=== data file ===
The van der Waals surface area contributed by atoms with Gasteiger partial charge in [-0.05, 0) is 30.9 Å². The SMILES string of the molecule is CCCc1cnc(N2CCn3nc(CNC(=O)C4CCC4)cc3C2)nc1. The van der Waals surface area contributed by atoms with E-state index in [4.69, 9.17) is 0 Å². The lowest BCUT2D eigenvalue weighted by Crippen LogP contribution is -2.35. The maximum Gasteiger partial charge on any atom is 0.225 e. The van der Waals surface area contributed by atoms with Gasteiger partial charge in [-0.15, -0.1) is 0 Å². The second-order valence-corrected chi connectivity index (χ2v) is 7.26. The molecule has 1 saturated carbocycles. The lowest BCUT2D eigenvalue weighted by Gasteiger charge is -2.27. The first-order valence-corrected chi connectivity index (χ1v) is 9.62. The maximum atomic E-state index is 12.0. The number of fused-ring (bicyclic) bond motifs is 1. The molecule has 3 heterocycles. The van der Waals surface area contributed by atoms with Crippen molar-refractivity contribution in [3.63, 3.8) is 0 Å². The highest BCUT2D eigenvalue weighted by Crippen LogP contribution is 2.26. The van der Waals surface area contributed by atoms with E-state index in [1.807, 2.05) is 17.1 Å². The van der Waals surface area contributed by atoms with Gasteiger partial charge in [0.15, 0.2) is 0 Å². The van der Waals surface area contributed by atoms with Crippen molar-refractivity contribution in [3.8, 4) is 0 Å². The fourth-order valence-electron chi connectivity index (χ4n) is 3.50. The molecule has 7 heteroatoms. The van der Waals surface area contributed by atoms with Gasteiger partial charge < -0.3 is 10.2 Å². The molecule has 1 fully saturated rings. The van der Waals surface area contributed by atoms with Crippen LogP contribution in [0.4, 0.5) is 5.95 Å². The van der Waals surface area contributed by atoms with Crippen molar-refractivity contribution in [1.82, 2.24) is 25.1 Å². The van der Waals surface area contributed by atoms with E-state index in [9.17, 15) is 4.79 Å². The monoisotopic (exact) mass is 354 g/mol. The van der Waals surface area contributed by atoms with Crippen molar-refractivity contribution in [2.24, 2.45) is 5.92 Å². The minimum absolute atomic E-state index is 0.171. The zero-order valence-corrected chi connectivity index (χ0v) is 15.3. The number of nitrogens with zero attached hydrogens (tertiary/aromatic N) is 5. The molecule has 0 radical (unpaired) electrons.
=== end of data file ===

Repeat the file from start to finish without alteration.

The van der Waals surface area contributed by atoms with Gasteiger partial charge in [-0.05, 0) is 30.9 Å². The SMILES string of the molecule is CCCc1cnc(N2CCn3nc(CNC(=O)C4CCC4)cc3C2)nc1. The van der Waals surface area contributed by atoms with E-state index in [4.69, 9.17) is 0 Å². The lowest BCUT2D eigenvalue weighted by Crippen LogP contribution is -2.35. The maximum Gasteiger partial charge on any atom is 0.225 e. The van der Waals surface area contributed by atoms with Gasteiger partial charge in [-0.15, -0.1) is 0 Å². The second-order valence-corrected chi connectivity index (χ2v) is 7.26. The molecule has 1 saturated carbocycles. The lowest BCUT2D eigenvalue weighted by Gasteiger charge is -2.27. The first-order valence-corrected chi connectivity index (χ1v) is 9.62. The maximum atomic E-state index is 12.0. The number of fused-ring (bicyclic) bond motifs is 1. The molecule has 3 heterocycles. The van der Waals surface area contributed by atoms with Crippen molar-refractivity contribution in [3.63, 3.8) is 0 Å². The highest BCUT2D eigenvalue weighted by Crippen LogP contribution is 2.26. The van der Waals surface area contributed by atoms with E-state index in [1.807, 2.05) is 17.1 Å². The van der Waals surface area contributed by atoms with Gasteiger partial charge in [0.15, 0.2) is 0 Å². The van der Waals surface area contributed by atoms with Crippen molar-refractivity contribution in [3.8, 4) is 0 Å². The fourth-order valence-electron chi connectivity index (χ4n) is 3.50. The molecule has 7 heteroatoms. The van der Waals surface area contributed by atoms with Gasteiger partial charge < -0.3 is 10.2 Å². The molecule has 1 fully saturated rings. The van der Waals surface area contributed by atoms with Crippen LogP contribution in [0.4, 0.5) is 5.95 Å². The van der Waals surface area contributed by atoms with Crippen molar-refractivity contribution in [1.82, 2.24) is 25.1 Å². The van der Waals surface area contributed by atoms with E-state index in [9.17, 15) is 4.79 Å². The monoisotopic (exact) mass is 354 g/mol. The van der Waals surface area contributed by atoms with Crippen molar-refractivity contribution in [2.24, 2.45) is 5.92 Å². The minimum absolute atomic E-state index is 0.171. The zero-order valence-corrected chi connectivity index (χ0v) is 15.3. The number of nitrogens with zero attached hydrogens (tertiary/aromatic N) is 5. The molecule has 0 radical (unpaired) electrons.